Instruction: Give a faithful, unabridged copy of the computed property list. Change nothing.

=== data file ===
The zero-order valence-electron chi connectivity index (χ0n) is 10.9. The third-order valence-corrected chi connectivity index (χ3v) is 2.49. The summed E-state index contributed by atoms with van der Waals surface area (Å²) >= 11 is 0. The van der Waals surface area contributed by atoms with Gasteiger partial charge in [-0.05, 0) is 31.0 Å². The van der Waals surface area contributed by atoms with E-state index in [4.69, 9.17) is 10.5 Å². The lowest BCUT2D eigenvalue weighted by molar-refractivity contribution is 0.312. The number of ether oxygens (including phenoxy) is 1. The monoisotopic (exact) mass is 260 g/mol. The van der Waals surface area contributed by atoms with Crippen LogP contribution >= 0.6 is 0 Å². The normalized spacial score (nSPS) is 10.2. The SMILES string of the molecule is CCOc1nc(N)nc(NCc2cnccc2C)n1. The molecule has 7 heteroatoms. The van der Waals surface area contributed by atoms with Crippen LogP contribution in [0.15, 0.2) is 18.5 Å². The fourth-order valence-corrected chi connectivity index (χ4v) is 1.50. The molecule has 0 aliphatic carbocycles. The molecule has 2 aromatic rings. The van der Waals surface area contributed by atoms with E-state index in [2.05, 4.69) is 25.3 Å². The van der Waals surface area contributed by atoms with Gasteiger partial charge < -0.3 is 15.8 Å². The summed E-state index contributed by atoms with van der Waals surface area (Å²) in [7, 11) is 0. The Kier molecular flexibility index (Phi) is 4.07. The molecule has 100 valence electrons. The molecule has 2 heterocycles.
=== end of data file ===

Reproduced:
The zero-order valence-electron chi connectivity index (χ0n) is 10.9. The third-order valence-corrected chi connectivity index (χ3v) is 2.49. The summed E-state index contributed by atoms with van der Waals surface area (Å²) >= 11 is 0. The van der Waals surface area contributed by atoms with Gasteiger partial charge in [-0.05, 0) is 31.0 Å². The van der Waals surface area contributed by atoms with E-state index in [4.69, 9.17) is 10.5 Å². The lowest BCUT2D eigenvalue weighted by molar-refractivity contribution is 0.312. The number of ether oxygens (including phenoxy) is 1. The monoisotopic (exact) mass is 260 g/mol. The van der Waals surface area contributed by atoms with Crippen LogP contribution >= 0.6 is 0 Å². The normalized spacial score (nSPS) is 10.2. The SMILES string of the molecule is CCOc1nc(N)nc(NCc2cnccc2C)n1. The molecule has 7 heteroatoms. The van der Waals surface area contributed by atoms with Crippen LogP contribution in [0.15, 0.2) is 18.5 Å². The fourth-order valence-corrected chi connectivity index (χ4v) is 1.50. The molecule has 0 aliphatic carbocycles. The molecule has 2 aromatic rings. The van der Waals surface area contributed by atoms with E-state index in [2.05, 4.69) is 25.3 Å². The van der Waals surface area contributed by atoms with Gasteiger partial charge < -0.3 is 15.8 Å². The summed E-state index contributed by atoms with van der Waals surface area (Å²) in [7, 11) is 0. The Kier molecular flexibility index (Phi) is 4.07. The molecule has 100 valence electrons. The molecule has 2 heterocycles.